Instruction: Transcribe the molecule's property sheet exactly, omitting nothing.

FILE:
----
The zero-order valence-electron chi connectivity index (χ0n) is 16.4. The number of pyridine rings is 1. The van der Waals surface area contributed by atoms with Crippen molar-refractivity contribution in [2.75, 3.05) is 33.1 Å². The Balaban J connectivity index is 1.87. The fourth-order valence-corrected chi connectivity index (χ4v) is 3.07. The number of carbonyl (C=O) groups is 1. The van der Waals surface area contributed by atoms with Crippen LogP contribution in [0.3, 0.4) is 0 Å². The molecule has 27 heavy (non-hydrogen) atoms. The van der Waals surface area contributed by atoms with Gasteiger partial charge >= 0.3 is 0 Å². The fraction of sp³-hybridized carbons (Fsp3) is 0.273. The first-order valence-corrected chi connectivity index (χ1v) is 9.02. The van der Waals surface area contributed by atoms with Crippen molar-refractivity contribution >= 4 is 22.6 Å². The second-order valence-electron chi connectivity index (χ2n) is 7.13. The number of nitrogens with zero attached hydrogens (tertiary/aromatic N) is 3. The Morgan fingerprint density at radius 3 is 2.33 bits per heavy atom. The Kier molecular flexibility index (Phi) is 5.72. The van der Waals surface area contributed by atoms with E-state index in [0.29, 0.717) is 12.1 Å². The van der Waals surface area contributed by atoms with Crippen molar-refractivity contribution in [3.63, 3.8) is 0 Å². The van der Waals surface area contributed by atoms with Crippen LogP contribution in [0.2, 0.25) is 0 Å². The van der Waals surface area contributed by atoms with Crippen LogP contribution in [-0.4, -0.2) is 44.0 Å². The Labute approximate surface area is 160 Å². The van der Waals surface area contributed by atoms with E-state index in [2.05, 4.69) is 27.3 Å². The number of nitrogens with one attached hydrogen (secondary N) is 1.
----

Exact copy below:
The zero-order valence-electron chi connectivity index (χ0n) is 16.4. The number of pyridine rings is 1. The van der Waals surface area contributed by atoms with Crippen molar-refractivity contribution in [2.75, 3.05) is 33.1 Å². The Balaban J connectivity index is 1.87. The fourth-order valence-corrected chi connectivity index (χ4v) is 3.07. The number of carbonyl (C=O) groups is 1. The van der Waals surface area contributed by atoms with Crippen LogP contribution in [0.3, 0.4) is 0 Å². The molecule has 27 heavy (non-hydrogen) atoms. The van der Waals surface area contributed by atoms with Gasteiger partial charge >= 0.3 is 0 Å². The fraction of sp³-hybridized carbons (Fsp3) is 0.273. The first-order valence-corrected chi connectivity index (χ1v) is 9.02. The van der Waals surface area contributed by atoms with Crippen molar-refractivity contribution >= 4 is 22.6 Å². The second-order valence-electron chi connectivity index (χ2n) is 7.13. The number of nitrogens with zero attached hydrogens (tertiary/aromatic N) is 3. The Morgan fingerprint density at radius 3 is 2.33 bits per heavy atom. The Kier molecular flexibility index (Phi) is 5.72. The van der Waals surface area contributed by atoms with E-state index in [0.29, 0.717) is 12.1 Å². The van der Waals surface area contributed by atoms with Crippen molar-refractivity contribution in [3.63, 3.8) is 0 Å². The van der Waals surface area contributed by atoms with Crippen LogP contribution in [0.2, 0.25) is 0 Å². The van der Waals surface area contributed by atoms with Crippen LogP contribution in [-0.4, -0.2) is 44.0 Å². The Labute approximate surface area is 160 Å². The van der Waals surface area contributed by atoms with E-state index in [2.05, 4.69) is 27.3 Å². The number of nitrogens with one attached hydrogen (secondary N) is 1.